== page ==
Valve has stepped in and banned around 40 CS:GO traders which allegedly have ties to gambling sites linked to a cryptocurrency laundering scheme.
CS:GO is one of the best FPS games available on PC, however, its free-to-play status over the past decade has made it rife with legitimate and under-the-table moneymaking. As initially reported by Dexerto, Valve has banned some of the most prominent trader accounts for skins in the massively popular tactical shooter, including many linked to CSGORoll. On this site, players can spend real-world currency on in-game skins.
A representative for CSGO Empire, a rival site, has shared the full list of banned traders in CS:GO. According to the tweet, it's believed that the ban happened because these retailers used: "illegal, unlicensed websites that engage in money laundering". It has been reported that these traders combined raked in around $12.7m (£10m /$AU19m) in crypto in the past month.
The owner of CSGORoll has taken to Twitter in order to issue a statement denying that the money laundering scheme was the reason why these traders were banned. The post claims that: "I own a gamified skins trading platform, by law, this is not classified as a casino in our largest markets because we do not offer cash withdrawals."
This was followed by: "Contracted skins suppliers are not allowed to play games on the platform, thus we can legally pay them crypto for their skins to always ensure that we have a liquid marketplace. This was all checked by lawyers years ago, and we keep ourselves up to date on modern regulations to always make sure that we are compliant with the law".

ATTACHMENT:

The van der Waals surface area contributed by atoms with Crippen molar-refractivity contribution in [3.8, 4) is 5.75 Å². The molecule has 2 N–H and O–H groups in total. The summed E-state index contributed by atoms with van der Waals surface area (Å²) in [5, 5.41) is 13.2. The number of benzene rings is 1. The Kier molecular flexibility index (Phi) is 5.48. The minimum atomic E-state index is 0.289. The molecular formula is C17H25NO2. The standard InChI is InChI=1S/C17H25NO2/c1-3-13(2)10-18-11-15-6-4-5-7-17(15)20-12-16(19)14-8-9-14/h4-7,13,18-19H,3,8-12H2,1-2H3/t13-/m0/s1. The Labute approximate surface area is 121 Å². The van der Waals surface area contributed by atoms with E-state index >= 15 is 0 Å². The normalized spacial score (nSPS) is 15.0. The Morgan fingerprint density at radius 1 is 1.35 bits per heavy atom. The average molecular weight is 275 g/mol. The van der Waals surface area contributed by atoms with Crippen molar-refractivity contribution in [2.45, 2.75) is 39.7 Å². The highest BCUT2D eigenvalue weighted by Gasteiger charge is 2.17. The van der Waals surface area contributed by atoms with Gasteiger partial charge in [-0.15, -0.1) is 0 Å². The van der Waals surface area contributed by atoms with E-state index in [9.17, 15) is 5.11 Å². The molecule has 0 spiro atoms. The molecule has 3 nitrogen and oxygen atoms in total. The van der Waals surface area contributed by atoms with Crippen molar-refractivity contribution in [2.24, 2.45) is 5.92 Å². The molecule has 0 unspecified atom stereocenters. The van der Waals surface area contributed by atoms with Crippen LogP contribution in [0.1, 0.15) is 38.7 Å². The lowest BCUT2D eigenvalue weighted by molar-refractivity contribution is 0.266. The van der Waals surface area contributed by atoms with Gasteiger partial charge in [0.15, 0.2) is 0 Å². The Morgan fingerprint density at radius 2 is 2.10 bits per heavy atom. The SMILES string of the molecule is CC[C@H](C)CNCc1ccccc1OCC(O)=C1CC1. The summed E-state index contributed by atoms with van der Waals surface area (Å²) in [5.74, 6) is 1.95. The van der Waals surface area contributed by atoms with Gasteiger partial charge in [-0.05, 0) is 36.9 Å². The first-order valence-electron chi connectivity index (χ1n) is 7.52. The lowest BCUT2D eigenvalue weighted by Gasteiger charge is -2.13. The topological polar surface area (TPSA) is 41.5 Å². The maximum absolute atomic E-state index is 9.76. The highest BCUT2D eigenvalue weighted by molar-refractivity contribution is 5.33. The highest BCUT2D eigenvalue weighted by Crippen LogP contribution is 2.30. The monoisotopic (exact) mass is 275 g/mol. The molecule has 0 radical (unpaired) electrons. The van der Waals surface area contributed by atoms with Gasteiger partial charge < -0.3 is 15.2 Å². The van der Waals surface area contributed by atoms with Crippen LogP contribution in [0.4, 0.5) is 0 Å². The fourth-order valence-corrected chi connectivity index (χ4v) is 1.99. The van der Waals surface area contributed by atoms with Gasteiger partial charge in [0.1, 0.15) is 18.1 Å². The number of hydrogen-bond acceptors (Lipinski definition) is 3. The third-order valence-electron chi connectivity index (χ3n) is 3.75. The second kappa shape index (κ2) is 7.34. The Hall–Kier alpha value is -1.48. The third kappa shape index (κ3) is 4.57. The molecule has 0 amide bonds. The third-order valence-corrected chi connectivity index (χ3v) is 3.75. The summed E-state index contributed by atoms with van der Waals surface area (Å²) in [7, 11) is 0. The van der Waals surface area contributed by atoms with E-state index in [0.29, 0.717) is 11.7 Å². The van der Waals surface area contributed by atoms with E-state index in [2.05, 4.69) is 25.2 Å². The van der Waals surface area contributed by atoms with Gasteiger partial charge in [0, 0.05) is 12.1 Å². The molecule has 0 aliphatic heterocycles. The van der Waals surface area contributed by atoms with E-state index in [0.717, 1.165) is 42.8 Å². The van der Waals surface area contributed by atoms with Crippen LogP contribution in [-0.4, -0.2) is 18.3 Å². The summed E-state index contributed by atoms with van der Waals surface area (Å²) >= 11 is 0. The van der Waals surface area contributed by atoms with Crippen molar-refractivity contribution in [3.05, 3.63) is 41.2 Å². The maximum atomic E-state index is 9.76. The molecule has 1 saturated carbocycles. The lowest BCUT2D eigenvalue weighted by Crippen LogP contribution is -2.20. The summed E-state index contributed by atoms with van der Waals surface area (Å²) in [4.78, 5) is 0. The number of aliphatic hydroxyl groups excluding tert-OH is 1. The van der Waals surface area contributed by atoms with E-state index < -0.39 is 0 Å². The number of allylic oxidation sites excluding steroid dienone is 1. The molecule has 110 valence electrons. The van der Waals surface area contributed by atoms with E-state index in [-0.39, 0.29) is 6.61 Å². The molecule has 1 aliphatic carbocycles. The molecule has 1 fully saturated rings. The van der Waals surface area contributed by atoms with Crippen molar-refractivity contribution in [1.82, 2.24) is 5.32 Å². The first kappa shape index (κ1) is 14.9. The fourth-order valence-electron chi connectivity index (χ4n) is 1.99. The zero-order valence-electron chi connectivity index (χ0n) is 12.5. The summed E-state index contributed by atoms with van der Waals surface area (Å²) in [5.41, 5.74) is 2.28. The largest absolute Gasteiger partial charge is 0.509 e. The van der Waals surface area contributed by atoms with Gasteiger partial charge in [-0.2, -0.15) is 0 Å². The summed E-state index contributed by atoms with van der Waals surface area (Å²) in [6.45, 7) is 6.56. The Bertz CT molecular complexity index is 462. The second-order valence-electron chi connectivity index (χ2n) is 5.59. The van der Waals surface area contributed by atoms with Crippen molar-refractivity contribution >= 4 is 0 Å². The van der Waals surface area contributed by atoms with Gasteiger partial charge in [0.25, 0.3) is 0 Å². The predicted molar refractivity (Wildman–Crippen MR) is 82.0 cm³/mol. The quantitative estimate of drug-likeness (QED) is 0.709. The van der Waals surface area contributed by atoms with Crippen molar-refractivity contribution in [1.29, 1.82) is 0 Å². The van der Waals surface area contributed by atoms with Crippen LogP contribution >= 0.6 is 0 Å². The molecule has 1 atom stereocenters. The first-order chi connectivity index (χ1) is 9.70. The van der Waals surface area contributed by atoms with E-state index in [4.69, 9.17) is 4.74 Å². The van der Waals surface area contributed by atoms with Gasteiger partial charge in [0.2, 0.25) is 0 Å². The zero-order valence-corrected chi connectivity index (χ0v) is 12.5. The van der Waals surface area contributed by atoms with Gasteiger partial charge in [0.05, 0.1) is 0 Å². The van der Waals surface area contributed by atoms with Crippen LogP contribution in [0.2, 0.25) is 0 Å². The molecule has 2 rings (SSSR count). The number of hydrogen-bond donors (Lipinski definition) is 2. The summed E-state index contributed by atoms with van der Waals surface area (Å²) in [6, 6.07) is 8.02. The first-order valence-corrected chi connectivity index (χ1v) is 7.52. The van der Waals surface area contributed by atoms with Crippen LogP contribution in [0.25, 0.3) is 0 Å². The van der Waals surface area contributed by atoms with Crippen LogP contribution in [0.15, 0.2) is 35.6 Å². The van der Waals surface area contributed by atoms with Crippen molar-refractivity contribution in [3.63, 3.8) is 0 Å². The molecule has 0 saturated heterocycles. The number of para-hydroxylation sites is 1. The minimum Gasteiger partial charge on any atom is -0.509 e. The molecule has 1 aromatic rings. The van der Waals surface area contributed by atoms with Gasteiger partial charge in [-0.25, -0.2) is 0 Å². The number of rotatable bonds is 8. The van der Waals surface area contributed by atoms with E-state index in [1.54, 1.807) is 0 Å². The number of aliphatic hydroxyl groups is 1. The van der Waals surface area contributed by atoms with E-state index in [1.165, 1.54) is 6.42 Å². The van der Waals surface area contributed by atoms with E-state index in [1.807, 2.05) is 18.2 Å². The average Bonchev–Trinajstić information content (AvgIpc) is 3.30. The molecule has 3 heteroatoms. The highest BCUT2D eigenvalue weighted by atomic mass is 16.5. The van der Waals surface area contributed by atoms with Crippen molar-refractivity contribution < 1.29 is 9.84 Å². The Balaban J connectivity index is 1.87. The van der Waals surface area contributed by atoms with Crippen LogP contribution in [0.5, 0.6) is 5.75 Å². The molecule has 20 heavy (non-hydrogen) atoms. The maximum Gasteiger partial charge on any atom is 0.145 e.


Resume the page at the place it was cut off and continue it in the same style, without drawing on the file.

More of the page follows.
Accounts that receive community bans are no longer able to trade items in-game, which means the state of these items worth millions of dollars is now in a state of purgatory. Despite its age, originally launching all the way back in 2012, CS:GO continues to have peaks of over a million players in a 24-hour period (via Steam Charts), being one of the biggest games on Valve's Steam client. A sequel, Counter-Strike 2, is expected later this year.
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Aleksha McLoughlin is the Hardware Editor for TechRadar Gaming and oversees all hardware coverage for the site. She looks after buying guides, writes hardware reviews, news, and features as well as manages the hardware team. Before joining TRG she was the Hardware Editor for sister publication GamesRadar+ and she has also been PC Guide's Hardware Specialist. She has also contributed hardware content to the likes of Trusted Reviews, The Metro, Expert Reviews, and Android Central. When she isn't working, you'll often find her in mosh pits at metal gigs and festivals or listening to whatever new black and death metal has debuted that week.